Archive for the ‘Energia’ Category

Stuff about our production company, Energia Productions Ltd.

What’s up, Doc? Update from the Energia offices

September 10th, 2010 by Jarmo Puskala

It’s been a while since you’ve heard from us here at the Energia offices in Tampere, so it’s about time for a quick update on what’s going on and what happened during the summer that became known as “The Disaster Movie Summer of 2010″.

Summer at Energia...

Summer at Energia...

Finland got caught in the worst heatwave in recorded history and the temperatures stayed around 30C for two months. Now you’re probably thinking that doesn’t sound bad at all, but remember we’re Finnish. We don’t have air conditioning. Instead our office has ten people and some 50 processor cores crunching numbers at full steam.

The end result was an office that was hotter than rooms some foreigners call saunas. Even our internet connection kept crashing constantly because the ADSL modem overheated and as much as we love a good sauna we weren’t doing much better than the hardware.

At least Finland didn’t have radioactive forest fires like they did in Russia. However since this was the epic Disaster Movie Summer of 2010, we had obviously had to have a tornado destroy a trailer park.

With the heat we didn’t even have have energy to muck about, not to mention blog. Well, except when the 3D guys accidentally locked the bank vault we have at the office. The one we use for storage and that no-one has keys for. It took a visit from a “safecracking specialist” to get it open, but disappointingly there was noneed for dynamite or thermal lances.

Why do we have a bank vault in our office? Well, no-one knows. One theory is that it might have been built to house old-fashioned nitrate films when this place was a movie theatre. You know, the kind they want to blow up Hitler with in Inglourious Basterds.

Working on a 3D film (re-enactment)

Working on a 3D film (re-enactment)

Part of the 3D team actually spent the summer months working on another film project – a 3D horror film with a huge monster. The film shares a producer with Iron Sky and when they needed to outsource some shots on a tight schedule they came to us. Turns out, making monsters is almost as fun as making moon nazi spaceships.

Fun fact: While we did have modern LCD shutter glasses etc. we still used those silly looking red-green cardboard glasses when doing rough animation. They are far easier to use, no need to fine-tune the refresh rates or change batteries, just put them on and work.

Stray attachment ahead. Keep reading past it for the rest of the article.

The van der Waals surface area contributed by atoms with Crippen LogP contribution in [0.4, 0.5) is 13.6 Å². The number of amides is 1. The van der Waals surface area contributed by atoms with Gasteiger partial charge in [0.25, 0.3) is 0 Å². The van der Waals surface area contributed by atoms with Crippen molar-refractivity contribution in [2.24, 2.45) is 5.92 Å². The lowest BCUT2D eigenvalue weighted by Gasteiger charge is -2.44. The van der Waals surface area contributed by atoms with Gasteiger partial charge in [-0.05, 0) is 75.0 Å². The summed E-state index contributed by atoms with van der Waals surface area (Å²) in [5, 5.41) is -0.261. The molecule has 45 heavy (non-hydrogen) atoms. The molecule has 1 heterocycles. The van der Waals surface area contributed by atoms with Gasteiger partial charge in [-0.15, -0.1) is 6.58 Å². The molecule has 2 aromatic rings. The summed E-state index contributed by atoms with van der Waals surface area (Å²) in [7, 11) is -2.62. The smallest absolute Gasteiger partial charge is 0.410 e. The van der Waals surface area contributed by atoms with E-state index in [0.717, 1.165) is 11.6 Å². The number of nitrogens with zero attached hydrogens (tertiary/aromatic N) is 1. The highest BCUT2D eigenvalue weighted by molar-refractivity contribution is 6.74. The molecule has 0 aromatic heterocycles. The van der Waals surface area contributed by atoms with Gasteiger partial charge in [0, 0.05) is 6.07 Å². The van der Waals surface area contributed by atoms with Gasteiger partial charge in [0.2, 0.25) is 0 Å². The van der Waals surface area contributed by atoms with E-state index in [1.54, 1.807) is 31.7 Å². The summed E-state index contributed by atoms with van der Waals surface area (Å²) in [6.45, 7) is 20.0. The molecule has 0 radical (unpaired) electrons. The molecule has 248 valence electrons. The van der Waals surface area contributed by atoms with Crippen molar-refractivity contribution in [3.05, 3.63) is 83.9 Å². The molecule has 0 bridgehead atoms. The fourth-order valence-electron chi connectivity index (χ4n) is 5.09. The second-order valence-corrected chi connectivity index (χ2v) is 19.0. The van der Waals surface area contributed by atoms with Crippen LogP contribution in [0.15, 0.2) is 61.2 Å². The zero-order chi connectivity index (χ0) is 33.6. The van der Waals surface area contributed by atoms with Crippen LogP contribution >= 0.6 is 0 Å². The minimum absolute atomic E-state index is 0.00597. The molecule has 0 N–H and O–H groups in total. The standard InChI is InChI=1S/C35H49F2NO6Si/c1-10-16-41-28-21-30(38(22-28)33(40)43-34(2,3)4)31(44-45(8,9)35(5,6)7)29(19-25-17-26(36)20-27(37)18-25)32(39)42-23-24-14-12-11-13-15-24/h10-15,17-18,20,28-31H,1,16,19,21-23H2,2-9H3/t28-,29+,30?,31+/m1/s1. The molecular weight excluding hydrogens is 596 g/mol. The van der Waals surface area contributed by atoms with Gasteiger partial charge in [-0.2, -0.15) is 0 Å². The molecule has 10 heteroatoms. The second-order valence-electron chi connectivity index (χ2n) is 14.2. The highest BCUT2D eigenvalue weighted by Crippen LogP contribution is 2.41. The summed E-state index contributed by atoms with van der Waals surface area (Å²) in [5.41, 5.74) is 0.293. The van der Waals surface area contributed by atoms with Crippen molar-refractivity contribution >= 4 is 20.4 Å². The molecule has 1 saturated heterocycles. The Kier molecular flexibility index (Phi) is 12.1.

The CGI guys do some cool stuff, but doing it does not photograph well.

The CGI guys do some cool stuff, but doing it does not photograph well.

Jussi, as you would expect, is working on concept art. Guess we’ll have to honor the traditions and post one of the new pictures when the Iron Sky page on Facebook reaches 30,000 likes.

Meanwhile 3D modelers are creating models that will be used in Iron Sky. We can’t wait to get to show you the current model in progress – a huge and hugely detailed space zeppelin. Animators are working on creating animatics, or relatively simple 3D animations of the film’s scenes. Right now our cinematographer Mika is going trough the scene for first real action scene of the film. Since the scene is running in real-time it means Mika can try what different angles, camera movements etc. would look like.

All this will eventually mean you’ll see some incredibly detailed spaceships and tight action scenes on the screen. Right now, however, it’s just a bunch of people sitting in front of monitors. If it was 1989 we’d be doing all this stuff with loops, action figures and cardboard boxes. That would certainly look fun in the making of, but then again there wouldn’t be internet where to watch it.

Vote on the design of a new Iron Sky shirt.

April 7th, 2010 by Jarmo Puskala

Vote your favourite design for the new Iron Sky shirt! Then follow us on Twitter, because when the new shirts are done we’re going to give away a few shirts to randomly selected followers.

Vote for the design of the next Iron Sky shirt

Iron Sky Goes Germany: Location Reconnaissance in Frankfurt

January 17th, 2010 by Janos Honkonen

As the previous blog post revealed to you, the Energia team is currently in Germany to meet the local (wo)manpower and handle various things having to do with the movie project. After finding out what the art department had been up to we headed off to Frankfurt to spend the next few days checking out the future shooting locations, ie. doing recce.

So, this is how things more or less works with us: the German art department checked out the storyboards and the concept art of the film, came up with their ideas about the sets and checked the demands our illustrious director Timo and director or photography Mika had for the locations. After that they hired a location scout, whose task it was to find the actual physical locations that matched the demands as well as possible.

(Flickr photoset from the trip)

Farm Life

Timo is planning on buying some cheese, and judging by his expression our director of photography is pondering whether it's "shoes first, pants after" or the other way around.